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Library program aims to inspire incarcerated teens

Published: Monday, July 15, 2013 6:00 a.m. CDT

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WEST CHICAGO – Five years ago, Melody Coleman began reaching out to the Illinois Youth Center in Warrenville.

The West Chicago librarian knew funding had been cut for libraries in Illinois prisons in 2002, so even though she had trouble reaching anyone at the center, she kept trying, hoping to share some of the library’s materials with the teenage girls living there.

“I felt that how difficult that must be to be incarcerated and not have reading materials,” said Coleman, administrative librarian for the West Chicago Public Library District.

About a month ago, she finally spoke to someone at the Illinois Youth Center (IYC-Warrenville), having left messages in the past without hearing back. The library made its first delivery of 90 books and 112 magazines that same day, and the B.E.N.D. – or Books Enlighten, Nourish and Delight – Program was born.

“I believe that books do enlighten, enrich, nourish and delight,” Coleman said. “It doesn’t matter where you are, you should have that opportunity to connect with print resources.”

The average age of the girls living at IYC-Warrenville is 16. The center has a capacity of 86 people, but its daily population is about 78, according to the Illinois Department of Juvenile Justice.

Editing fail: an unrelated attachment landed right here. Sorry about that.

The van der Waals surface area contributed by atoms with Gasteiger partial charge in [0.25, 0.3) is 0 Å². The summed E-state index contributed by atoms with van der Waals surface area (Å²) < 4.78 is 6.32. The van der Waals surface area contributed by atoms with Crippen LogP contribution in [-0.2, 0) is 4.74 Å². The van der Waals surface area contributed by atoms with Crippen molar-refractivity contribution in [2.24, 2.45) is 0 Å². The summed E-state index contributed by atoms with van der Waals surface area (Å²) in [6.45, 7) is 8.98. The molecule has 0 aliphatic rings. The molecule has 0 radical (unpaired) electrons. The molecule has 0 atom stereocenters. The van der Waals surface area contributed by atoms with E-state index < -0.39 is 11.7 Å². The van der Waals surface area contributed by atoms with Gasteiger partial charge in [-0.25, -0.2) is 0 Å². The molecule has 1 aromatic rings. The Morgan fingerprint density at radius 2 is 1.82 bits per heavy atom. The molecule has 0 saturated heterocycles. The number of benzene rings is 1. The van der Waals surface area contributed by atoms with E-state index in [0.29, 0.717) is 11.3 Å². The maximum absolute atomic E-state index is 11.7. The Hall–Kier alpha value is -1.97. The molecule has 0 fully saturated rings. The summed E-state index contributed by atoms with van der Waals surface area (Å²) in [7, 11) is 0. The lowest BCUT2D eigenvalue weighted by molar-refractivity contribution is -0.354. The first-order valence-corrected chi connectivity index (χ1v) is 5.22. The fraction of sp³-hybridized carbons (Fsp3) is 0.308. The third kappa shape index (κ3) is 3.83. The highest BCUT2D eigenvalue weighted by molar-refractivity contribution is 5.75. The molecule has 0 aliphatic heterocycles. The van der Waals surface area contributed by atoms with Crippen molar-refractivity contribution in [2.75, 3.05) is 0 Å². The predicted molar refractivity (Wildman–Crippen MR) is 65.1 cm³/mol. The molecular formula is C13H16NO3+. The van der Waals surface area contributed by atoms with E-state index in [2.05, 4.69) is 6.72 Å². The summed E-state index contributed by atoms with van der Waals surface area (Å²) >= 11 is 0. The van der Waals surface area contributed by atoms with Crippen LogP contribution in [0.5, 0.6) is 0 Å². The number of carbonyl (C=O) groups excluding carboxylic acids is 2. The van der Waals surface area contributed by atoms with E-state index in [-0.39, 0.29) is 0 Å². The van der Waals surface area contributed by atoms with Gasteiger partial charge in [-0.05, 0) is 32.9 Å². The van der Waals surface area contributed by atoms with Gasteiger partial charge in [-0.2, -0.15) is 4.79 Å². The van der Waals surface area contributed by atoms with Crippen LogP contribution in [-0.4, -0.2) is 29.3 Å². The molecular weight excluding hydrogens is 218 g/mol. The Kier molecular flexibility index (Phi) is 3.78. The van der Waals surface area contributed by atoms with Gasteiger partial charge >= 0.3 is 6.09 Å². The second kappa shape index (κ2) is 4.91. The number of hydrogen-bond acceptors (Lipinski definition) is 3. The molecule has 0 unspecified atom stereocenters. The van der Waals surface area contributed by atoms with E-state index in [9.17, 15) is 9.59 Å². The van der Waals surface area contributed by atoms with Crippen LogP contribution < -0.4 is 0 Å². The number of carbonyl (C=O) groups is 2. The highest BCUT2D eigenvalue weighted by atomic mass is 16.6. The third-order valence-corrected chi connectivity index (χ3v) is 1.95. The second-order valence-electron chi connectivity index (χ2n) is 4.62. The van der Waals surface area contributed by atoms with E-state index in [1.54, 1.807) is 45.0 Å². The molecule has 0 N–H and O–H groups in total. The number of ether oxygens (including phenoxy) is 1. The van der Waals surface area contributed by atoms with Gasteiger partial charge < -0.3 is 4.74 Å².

The materials donated by the library to the center do not fit in the library’s collection but are still in good condition. This could mean the library has duplicates of the same books or magazines, library patrons have not regularly checked out the materials from the library or the materials were donated to the library, said Shelley Campbell, the library’s public relations specialist.

“It’s a chance to live again,” said Joslyn Jones, youth services manager.

The materials are all age-appropriate for the girls at the center. The books are mostly novels, while the magazines focus on topics such as pop culture, fashion, health and sports.

The B.E.N.D. Program will involve quarterly donations of reading materials from the library to the center. Library staff have already begun to sort materials for the next shipment, which is expected to take place in September.

The program involves a partnership with DuPage African Methodist Episcopal Church in Lisle. The church provides some motivational reading materials, as well as personal care items, to IYC-Warrenville.

Outreach is not a new concept for the West Chicago Public Library District, but the B.E.N.D. Program is unique because of the people it reaches, letting them know the library cares about them, Coleman said.

“If we can make a difference in a child’s life, it doesn’t matter if they are walking through our doors or if we are reaching out to them in a unique partnership, it’s all the same to us,” she said.

Coleman said much of what libraries do is assist people with self-improvement, and the point of outreach is to provide that same service for those who can’t get to the library.

Through the B.E.N.D. Program, Coleman hopes to help the girls at IYC-Warrenville transform their lives and imagine brighter futures for themselves through the characters they read about.

“If you are in a place where it feels like there is no hope, I think that this gives you the opportunity to dream,” she said.

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